Collection of Six Rare Ferrari Convertibles Worth Up to $8.3M Headed to Auction
What a good time to be filthy rich.
This coming January, auction consignor Gooding & Company will host its annual Scottsdale, Arizona collector car sale. Among the highlights of 2020's event will be half a dozen notable Ferrari convertibles, some of them period icons, some of them coveted rarities, together valued as high as $8.3 million.
While the three least bank-breaking models (a 348 TS, a 308 GTS QV, and a 550 Barchetta) are worthy of mention, their combined estimated value of up to $700,000 makes them the minnows of this sale. Below are the collection's heavy hitters, which together boast an estimated value of as much as $7.6 million. Let's take a quick look at why each is worth big bucks.
1960 Ferrari 250 GT Cabriolet Series II by Pininfarina
The Ferrari 250's vast family tree branched in Pininfarina's direction four times—twice for coupes, twice for cabriolets. This 250 GT resulted from the latter run of soft-top 250s and featured a lightweight, 3.0-liter "Colombo" V-12 that made it nimbler than almost anything produced at the turn of the decade. Only 212 are thought to have been made, and for those reasons, Gooding & Company forecasts a hammer price of between $1.3 million and $1.5 million for this Maranello masterpiece.
1972 Ferrari 365 GTB/4 "Daytona" Spider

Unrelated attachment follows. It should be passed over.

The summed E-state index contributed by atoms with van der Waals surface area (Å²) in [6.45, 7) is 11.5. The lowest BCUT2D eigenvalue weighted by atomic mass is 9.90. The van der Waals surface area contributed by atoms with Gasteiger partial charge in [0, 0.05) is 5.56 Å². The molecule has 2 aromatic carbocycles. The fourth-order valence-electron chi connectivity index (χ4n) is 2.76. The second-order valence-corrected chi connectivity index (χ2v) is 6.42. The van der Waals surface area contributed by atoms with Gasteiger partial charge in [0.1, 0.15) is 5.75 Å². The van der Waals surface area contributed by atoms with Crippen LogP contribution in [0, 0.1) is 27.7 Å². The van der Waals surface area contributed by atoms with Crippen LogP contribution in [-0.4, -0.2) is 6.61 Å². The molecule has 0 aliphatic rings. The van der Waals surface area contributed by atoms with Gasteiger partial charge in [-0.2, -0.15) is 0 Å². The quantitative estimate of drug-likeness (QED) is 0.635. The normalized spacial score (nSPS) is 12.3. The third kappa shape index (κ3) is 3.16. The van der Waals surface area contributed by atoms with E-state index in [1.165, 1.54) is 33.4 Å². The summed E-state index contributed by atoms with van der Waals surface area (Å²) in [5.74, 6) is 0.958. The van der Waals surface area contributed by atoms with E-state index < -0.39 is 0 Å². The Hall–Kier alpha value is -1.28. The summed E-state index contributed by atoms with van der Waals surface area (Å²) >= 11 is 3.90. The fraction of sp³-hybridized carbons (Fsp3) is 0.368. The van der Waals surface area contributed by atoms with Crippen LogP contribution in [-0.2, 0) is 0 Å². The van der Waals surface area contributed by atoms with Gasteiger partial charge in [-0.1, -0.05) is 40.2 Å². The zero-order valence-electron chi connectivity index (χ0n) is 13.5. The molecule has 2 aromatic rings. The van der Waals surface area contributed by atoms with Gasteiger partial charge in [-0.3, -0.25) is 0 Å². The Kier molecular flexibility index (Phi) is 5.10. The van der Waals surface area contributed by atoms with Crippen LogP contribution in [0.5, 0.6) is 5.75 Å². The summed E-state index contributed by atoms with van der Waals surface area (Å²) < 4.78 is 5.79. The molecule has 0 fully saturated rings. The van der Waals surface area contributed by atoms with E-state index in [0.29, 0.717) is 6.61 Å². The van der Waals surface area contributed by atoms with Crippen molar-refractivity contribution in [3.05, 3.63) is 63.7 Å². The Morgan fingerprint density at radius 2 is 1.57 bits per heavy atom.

The Ferrari 365 GTB/4—unofficially known as the Daytona—may share a body style, Pininfarina origins, and the "Colombo" V-12 (in 4.4-liter guise) with the 250 above, but this is less of a sports car and more a purpose-built grand tourer. Known to most as the hero car in early seasons of Miami Vice, this Daytona has secondhand film industry provenance of its own, courtesy of its past ownership by filmmaker Sydney Pollack. His films aren't well-remembered today, but his car is: It's expected to sell for between $2.2 million and $2.5 million.
1995 Ferrari F50
Built to commemorate Ferrari's semicentenary, the F50 was said to have been designed as a road-legal approximation of a Formula 1 car. Those who have driven one don't seem to agree with Maranello on that matter, but that didn't bar the F50 from becoming a benchmark supercar and a milestone Ferrari. Just 349 were built, only 55 of which were sold in the United States, and this example is expected to command a hammer price in accordance with its rarity, between $3.2 million and $3.5 million. That's not to say it couldn't blow its estimate out of the water, like a Ferrari FXX-K did last month.
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